BASC statement in response to RSPB and WWT open letter

A shotgun barrel

In response to the open letter published by the RSPB and Wildfowl & Wetlands Trust (WWT) yesterday, 4 April, BASC issues the following statement:


The RSPB and WWT have published an open letter to the joint signatories of a statement by shooting organisations in 2020 which called for a five-year transition away from lead ammunition for game shooting.

The letter calls for the signatories to pre-empt the outcome of the government’s UK REACH process on lead ammunition by calling for a statutory ban. It is worth noting that the RSPB and WWT chose not to approach the shooting organisations for co-operation or comment before publishing this open letter.

The RSPB and WWT are right to acknowledge in their letter the considerable efforts being made by shooting organisations to raise awareness of and debunk myths around the transition away from lead ammunition. 

However, their failure to acknowledge the substantial challenges involved in moving away from lead shot and single-use plastics is disappointing and the manner of the timing and delivery of their open letter suggests it is more about political grand-standing than trying to achieve anything useful to positively influence the five-year transition.

The UK Government, through UK REACH, is currently investigating the requirement for legal restrictions on the use of lead ammunition. A public consultation is expected to be launched this month leading to recommendations on the transition.

These recommendations may well follow the EU process and move towards a statutory ban on lead ammunition alongside derogations to cover circumstances when it is not yet feasible.

Since the publication of the joint statement in February 2020 by shooting organisations, significant progress has been made towards the transition despite the clear and obvious difficulties created for cartridge manufacturers and others by the Covid-19 pandemic and Brexit.

The UK REACH process is already underway and the shooting organisations remain committed to that transition and are moving our community towards change.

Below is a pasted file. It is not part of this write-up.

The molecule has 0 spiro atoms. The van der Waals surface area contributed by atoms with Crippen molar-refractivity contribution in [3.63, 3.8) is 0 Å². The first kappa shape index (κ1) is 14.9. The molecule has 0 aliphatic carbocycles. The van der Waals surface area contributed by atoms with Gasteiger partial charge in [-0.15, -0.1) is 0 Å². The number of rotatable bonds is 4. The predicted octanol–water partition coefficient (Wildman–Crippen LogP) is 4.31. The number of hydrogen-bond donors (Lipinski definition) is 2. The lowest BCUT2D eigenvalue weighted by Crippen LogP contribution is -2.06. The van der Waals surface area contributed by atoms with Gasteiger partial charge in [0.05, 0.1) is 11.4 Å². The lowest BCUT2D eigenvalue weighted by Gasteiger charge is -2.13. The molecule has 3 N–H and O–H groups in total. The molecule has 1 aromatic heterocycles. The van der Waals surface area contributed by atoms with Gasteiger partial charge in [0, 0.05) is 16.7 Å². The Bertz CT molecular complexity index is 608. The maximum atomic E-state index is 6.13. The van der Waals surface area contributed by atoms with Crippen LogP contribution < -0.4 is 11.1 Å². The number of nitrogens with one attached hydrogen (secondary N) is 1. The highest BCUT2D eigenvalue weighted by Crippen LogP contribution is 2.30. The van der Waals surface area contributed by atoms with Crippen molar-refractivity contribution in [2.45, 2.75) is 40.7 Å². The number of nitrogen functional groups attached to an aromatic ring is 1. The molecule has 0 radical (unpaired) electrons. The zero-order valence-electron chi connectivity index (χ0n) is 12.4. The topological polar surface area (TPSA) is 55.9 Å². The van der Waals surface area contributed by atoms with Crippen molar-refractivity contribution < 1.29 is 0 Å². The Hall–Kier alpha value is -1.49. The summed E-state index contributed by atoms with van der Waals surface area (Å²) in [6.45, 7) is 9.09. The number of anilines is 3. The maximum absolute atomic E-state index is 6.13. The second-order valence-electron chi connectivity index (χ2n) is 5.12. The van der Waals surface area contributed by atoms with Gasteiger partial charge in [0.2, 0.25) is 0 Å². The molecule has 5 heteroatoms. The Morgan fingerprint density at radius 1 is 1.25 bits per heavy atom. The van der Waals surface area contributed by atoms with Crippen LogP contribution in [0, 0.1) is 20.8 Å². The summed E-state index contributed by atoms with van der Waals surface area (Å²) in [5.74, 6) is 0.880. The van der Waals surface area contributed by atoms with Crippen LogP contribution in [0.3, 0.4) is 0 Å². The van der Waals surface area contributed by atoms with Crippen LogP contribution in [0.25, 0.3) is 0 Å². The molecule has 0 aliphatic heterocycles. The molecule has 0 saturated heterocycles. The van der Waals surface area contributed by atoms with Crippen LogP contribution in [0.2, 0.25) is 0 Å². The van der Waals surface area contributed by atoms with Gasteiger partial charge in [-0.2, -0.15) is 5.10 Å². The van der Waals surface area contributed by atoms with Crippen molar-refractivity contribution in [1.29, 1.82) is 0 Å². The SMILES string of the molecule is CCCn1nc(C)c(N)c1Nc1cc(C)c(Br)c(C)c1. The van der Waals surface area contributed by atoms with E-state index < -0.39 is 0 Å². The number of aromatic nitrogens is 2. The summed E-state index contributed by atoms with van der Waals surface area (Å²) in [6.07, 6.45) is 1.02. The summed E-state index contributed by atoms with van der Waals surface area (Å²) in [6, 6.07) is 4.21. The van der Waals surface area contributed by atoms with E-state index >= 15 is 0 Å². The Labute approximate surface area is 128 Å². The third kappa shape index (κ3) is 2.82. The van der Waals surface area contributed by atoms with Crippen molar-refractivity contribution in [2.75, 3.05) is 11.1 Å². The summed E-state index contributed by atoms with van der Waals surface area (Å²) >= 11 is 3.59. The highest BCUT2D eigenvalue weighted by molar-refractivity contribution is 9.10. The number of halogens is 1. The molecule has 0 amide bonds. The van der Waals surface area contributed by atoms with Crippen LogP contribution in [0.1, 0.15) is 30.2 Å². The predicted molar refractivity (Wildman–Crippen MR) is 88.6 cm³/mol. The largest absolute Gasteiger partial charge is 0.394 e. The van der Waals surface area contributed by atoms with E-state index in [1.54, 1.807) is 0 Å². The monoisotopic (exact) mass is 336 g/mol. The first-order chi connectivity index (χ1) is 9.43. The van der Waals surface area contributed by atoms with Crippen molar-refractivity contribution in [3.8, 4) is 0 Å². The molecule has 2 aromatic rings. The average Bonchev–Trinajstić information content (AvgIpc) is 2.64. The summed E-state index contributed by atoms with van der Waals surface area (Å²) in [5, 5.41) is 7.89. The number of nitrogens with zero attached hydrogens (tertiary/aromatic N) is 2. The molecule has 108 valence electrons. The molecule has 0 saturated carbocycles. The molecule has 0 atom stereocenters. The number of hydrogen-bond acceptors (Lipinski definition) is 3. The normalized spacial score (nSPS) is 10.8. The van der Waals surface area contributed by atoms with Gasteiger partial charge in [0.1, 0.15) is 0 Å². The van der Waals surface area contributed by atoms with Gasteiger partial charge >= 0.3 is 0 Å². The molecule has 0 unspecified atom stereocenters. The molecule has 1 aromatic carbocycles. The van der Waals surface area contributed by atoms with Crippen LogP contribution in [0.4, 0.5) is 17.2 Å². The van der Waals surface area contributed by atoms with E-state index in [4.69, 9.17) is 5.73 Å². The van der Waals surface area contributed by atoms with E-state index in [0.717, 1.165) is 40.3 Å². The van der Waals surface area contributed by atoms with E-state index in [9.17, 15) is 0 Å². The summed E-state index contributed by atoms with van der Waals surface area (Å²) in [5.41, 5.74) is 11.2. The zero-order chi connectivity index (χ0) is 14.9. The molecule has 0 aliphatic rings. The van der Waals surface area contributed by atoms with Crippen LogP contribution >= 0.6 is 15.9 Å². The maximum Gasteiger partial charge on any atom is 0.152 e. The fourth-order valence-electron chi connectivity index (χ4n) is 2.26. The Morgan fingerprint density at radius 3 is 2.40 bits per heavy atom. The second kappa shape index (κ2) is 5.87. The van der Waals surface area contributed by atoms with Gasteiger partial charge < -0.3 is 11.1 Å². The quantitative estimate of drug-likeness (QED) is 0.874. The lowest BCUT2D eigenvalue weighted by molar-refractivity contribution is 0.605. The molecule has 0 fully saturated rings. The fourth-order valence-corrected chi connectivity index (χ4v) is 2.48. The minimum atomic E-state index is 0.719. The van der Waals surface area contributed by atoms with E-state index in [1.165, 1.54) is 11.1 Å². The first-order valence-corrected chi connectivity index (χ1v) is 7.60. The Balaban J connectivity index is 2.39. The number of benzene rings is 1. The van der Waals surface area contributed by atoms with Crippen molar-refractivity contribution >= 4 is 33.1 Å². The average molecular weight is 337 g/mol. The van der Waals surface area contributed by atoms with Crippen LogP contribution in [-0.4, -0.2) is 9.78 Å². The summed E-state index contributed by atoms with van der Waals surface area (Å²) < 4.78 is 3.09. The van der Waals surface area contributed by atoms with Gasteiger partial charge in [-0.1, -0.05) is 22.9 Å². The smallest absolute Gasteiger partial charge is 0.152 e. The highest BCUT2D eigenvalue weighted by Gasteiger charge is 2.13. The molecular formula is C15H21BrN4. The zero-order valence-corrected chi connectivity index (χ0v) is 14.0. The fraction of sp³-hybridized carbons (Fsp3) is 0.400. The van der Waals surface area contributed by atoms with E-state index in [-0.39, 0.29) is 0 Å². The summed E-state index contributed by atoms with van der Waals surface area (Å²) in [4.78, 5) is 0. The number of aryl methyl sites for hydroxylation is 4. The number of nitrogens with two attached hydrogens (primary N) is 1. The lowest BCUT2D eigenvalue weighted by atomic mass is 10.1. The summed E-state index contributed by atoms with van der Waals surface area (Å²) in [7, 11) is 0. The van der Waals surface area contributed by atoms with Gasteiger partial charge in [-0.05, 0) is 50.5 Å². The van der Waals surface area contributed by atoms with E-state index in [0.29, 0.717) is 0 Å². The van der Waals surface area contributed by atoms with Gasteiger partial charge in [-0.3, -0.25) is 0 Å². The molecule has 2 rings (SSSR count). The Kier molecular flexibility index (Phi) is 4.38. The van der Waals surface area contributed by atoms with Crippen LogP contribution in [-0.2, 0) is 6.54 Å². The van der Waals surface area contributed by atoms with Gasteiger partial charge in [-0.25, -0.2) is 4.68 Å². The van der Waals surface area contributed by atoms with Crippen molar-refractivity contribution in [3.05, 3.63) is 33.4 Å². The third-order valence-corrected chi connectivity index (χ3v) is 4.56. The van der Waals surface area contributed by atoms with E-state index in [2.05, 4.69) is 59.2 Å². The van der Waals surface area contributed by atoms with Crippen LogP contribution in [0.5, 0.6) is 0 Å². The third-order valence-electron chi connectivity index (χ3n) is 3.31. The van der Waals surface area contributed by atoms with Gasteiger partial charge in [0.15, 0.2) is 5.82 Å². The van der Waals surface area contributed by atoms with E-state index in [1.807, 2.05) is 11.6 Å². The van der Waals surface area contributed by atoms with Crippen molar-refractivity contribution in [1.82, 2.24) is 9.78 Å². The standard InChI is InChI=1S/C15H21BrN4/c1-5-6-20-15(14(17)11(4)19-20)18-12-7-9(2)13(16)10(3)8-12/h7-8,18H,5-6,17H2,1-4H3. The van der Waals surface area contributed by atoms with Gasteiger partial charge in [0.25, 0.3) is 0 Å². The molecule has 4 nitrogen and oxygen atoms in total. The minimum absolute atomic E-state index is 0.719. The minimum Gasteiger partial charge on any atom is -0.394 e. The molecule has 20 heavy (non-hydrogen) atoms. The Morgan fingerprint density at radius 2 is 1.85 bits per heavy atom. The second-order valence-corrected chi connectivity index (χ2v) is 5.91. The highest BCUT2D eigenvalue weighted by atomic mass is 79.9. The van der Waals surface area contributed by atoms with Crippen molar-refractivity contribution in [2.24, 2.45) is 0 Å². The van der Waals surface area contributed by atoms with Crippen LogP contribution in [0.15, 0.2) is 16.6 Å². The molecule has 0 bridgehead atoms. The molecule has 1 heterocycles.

Shooting organisations are committed to working alongside the regulator to ensure that restriction proposals are robustly scrutinised, evidence-led and, most importantly, proportionate to any identified risk with appropriate transition periods to allow manufacturers the time to scale-up production of viable alternatives to lead.

Significant progress has been made by cartridge manufacturers in the first two years of the voluntary transition. Research and development continue at pace, but there should be no under-estimation of the seriousness of issues affecting global supply chains. The availability of raw materials, components, tools and machining continues to be affected in the aftermath of the pandemic, combined with increased demand in the USA and an increased demand in Europe ahead of the imminent “wetlands ban” in February 2023.

Despite the difficulties, the shooting organisations remain wholly committed to our five-year voluntary transition and will use our knowledge and practical experience of the sector to engage meaningfully with all relevant regulatory processes – we encourage other stakeholders to do the same.

The priority is to ensure that there is a sufficient supply of non-lead ammunition to support all forms of shooting and to ensure that risks to land, food and fauna are adequately controlled. 

The shooting community is calling for UK REACH to sit down with manufacturers and assemblers to plan a route-map for adequate supplies of sustainable ammunition. RSPB and WWT support for this would be welcome.

Read the RSPB and WWT letter in full here.